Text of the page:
Sustainable 5G & 6G Communications
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  • Companies are still looking to make a return on their investments in 5G
  • Some executives said that they are currently avoiding hype for 6G to avoid confusing consumers
  • The speeds from 6G could be 50 times faster than 5G's speed

Executives at technology and telecommunications firms expect 6G, the next generation of mobile internet after 5G, to launch by 2030 even amid low adoption of the 5G network globally.

Among these executives were Nokia CEO Pekka Lundmark and Nick McKeown, senior vice president at Intel's Network and Edge Group, according to a CNBC report.

McKeown told the outlet he predicts 6G will be rolled out in 2030, with 6G standards being set a few years before.

"So the standards work is actively taking place in these standards, right now. And there's a certain amount of, you know, figuring out testing and probing on different technologies, a little bit of jockeying for position on what the technology will be," McKeown said last week.

Work is currently underway on 6G standards through standards-setting bodies like 3GPP, which contributed to 5G. However, standards, which are rules that would define how a network such as 6G works and its interoperability around the world, take several years to finalize, according to CNBC.

Meanwhile, BT's technology chief Howard Watson told CNBC that he thinks 6G will be launched around the 2032 Olympics in Australia, as next generations of mobile networks are usually rolled out around the international multi-sport event.

Some executives said that they are currently avoiding hype for 6G to avoid confusing consumers,

"We have not completed the deployment of 5G yet," Ha Min Yong, chief development officer of SK Telecom, told CNBC during the Mobile World Congress last week. "I don't think it's mature enough to talk about 6G seriously ... it's already a bit too early."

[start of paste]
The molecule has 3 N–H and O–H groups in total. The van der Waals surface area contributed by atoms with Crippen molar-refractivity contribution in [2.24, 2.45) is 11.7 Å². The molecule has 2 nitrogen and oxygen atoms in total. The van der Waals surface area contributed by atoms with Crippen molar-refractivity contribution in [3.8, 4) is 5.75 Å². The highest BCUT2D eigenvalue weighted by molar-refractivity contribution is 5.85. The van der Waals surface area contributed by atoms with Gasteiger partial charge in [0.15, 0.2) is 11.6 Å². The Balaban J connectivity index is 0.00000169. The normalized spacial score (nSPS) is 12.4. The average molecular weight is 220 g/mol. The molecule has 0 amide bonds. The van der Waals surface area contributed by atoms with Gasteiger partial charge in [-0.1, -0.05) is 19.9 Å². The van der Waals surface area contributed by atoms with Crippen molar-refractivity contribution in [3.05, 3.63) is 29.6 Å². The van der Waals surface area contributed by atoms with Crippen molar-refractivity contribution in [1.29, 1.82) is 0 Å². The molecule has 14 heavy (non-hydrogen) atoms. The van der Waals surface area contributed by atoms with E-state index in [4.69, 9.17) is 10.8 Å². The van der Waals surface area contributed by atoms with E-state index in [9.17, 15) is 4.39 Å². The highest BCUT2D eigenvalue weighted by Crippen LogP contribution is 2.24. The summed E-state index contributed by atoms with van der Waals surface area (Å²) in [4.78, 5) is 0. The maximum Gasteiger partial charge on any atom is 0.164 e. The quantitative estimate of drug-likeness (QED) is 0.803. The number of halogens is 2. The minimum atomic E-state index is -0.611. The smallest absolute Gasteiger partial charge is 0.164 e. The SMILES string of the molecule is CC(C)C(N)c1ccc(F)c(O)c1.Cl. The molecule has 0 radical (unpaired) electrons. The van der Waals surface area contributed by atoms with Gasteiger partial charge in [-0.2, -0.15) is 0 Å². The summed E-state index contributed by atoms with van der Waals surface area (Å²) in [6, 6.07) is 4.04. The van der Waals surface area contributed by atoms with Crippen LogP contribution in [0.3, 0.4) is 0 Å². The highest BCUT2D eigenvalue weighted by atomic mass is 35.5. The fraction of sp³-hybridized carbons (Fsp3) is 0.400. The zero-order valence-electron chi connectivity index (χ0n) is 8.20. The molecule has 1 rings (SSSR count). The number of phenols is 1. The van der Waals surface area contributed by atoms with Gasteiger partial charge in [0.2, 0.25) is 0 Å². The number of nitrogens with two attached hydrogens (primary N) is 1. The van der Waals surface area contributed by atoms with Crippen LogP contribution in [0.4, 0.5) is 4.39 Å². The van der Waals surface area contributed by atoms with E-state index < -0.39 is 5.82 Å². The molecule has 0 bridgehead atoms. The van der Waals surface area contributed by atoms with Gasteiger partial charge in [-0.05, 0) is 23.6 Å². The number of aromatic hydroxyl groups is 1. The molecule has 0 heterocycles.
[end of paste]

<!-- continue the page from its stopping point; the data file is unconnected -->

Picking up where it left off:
Companies are also reportedly still seeking a return on their multibillion-dollar investments on the fifth-generation mobile network, which began rolling out in 2019.

"5G adoption is accelerating in most countries where it has been deployed (including India, which is rapidly building 5G networks), but consumer subscribers are only one metric of take-up – ultimately enterprise markets, and industrial segments are where much of the potential is," Richard Webb, director of network infrastructure at CCS Insight, told CNBC via email.

According to an analysis by Open Signal, smartphones with 5G technology were seen enjoying almost triple the speed gain compared to 4G models from the same brands. Download speeds with 5G also reportedly outperform both 4G and Wi-Fi by five to eight times in developing economies such as the Philippines.

The sixth generation of the mobile network is expected to be faster.

According to a report by Singapore-based media outlet The Strait Times, 6G could promise speeds up to a hundred times faster than 5G, with significantly less transmission lag. 6G's peak data rates could reach 1,000 gigabits per second (Gbps), which is 50 times higher compared to 5G's 10 Gbps.

In addition to providing faster download speeds, 5G was positioned by the telecoms industry as a network that could underpin new technologies like driverless cars or unpiloted air taxis, according to CNBC. It has lower latency than 4G, which meant the time it takes for devices to talk to each other is significantly reduced when using 5G.

But Nokia, whose Nokia Bell Labs has already begun the research to make 6G available commercially by 2030, said that every single improvement in network connectivity that 5G will bring to the end-user will get further perfected with 6G.

"Whether it's smart cities, farms or factories, and robotics, 6G will take it to the next level," the company said in a statement. "Much of that will be facilitated by 5G-Advanced, the next standard enhancements for 5G. It comes with improved efficiency and extended capabilities and improved user experience."

According to the company, 6G will also reportedly enable new use cases. "We will connect the physical world to our own human world, thanks to the massive scale deployment of sensors and artificial intelligence and machine learning (AI/ML) with digital twin models and real-time synchronous updates," it said.

In 2021, Japanese tech company Fujitsu also announced that it has partnered with Nippon Telegraph and Telephone Corporation (NTT) to make 6G happen by 2030.

"With NTT's cooperation, we want to create a foundation for realizing a 6G society," Fujitsu 6G Platform Development Office director Shuji Miyata said earlier. "However, in order for 6G to actually benefit society at the consumer level, not just the foundation for infrastructure, but several new services must also be created."

Unfortunately for 5G, its predecessor 4G is good enough for most people